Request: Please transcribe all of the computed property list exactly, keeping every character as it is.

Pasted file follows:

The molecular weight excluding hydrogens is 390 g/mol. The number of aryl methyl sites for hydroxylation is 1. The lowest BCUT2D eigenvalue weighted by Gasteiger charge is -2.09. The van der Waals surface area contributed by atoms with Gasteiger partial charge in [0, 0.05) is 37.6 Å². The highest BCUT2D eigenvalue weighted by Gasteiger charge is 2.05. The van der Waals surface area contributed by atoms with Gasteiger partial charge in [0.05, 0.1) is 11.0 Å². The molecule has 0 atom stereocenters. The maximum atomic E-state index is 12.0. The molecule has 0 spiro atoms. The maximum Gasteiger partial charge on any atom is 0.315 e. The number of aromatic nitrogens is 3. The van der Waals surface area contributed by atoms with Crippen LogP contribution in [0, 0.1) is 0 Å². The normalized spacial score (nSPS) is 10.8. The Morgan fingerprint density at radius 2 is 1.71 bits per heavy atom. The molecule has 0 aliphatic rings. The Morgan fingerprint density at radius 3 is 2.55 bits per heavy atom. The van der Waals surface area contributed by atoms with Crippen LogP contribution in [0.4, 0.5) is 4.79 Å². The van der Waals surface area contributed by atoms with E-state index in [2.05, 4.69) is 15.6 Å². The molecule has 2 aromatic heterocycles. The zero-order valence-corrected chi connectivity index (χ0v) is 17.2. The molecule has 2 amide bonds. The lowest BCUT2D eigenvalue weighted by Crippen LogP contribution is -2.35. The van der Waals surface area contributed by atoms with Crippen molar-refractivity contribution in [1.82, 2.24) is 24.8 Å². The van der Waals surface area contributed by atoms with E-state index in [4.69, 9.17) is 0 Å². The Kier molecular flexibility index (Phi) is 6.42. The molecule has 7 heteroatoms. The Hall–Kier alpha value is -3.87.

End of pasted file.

The molecular weight excluding hydrogens is 390 g/mol. The number of aryl methyl sites for hydroxylation is 1. The lowest BCUT2D eigenvalue weighted by Gasteiger charge is -2.09. The van der Waals surface area contributed by atoms with Gasteiger partial charge in [0, 0.05) is 37.6 Å². The highest BCUT2D eigenvalue weighted by Gasteiger charge is 2.05. The van der Waals surface area contributed by atoms with Gasteiger partial charge in [0.05, 0.1) is 11.0 Å². The molecule has 0 atom stereocenters. The maximum atomic E-state index is 12.0. The molecule has 0 spiro atoms. The maximum Gasteiger partial charge on any atom is 0.315 e. The number of aromatic nitrogens is 3. The van der Waals surface area contributed by atoms with Crippen LogP contribution in [0, 0.1) is 0 Å². The normalized spacial score (nSPS) is 10.8. The Morgan fingerprint density at radius 2 is 1.71 bits per heavy atom. The molecule has 0 aliphatic rings. The Morgan fingerprint density at radius 3 is 2.55 bits per heavy atom. The van der Waals surface area contributed by atoms with Crippen LogP contribution in [0.4, 0.5) is 4.79 Å². The van der Waals surface area contributed by atoms with E-state index in [2.05, 4.69) is 15.6 Å². The molecule has 2 aromatic heterocycles. The zero-order valence-corrected chi connectivity index (χ0v) is 17.2. The molecule has 2 amide bonds. The lowest BCUT2D eigenvalue weighted by Crippen LogP contribution is -2.35. The van der Waals surface area contributed by atoms with Crippen molar-refractivity contribution in [1.82, 2.24) is 24.8 Å². The van der Waals surface area contributed by atoms with E-state index in [4.69, 9.17) is 0 Å². The Kier molecular flexibility index (Phi) is 6.42. The molecule has 7 heteroatoms. The Hall–Kier alpha value is -3.87.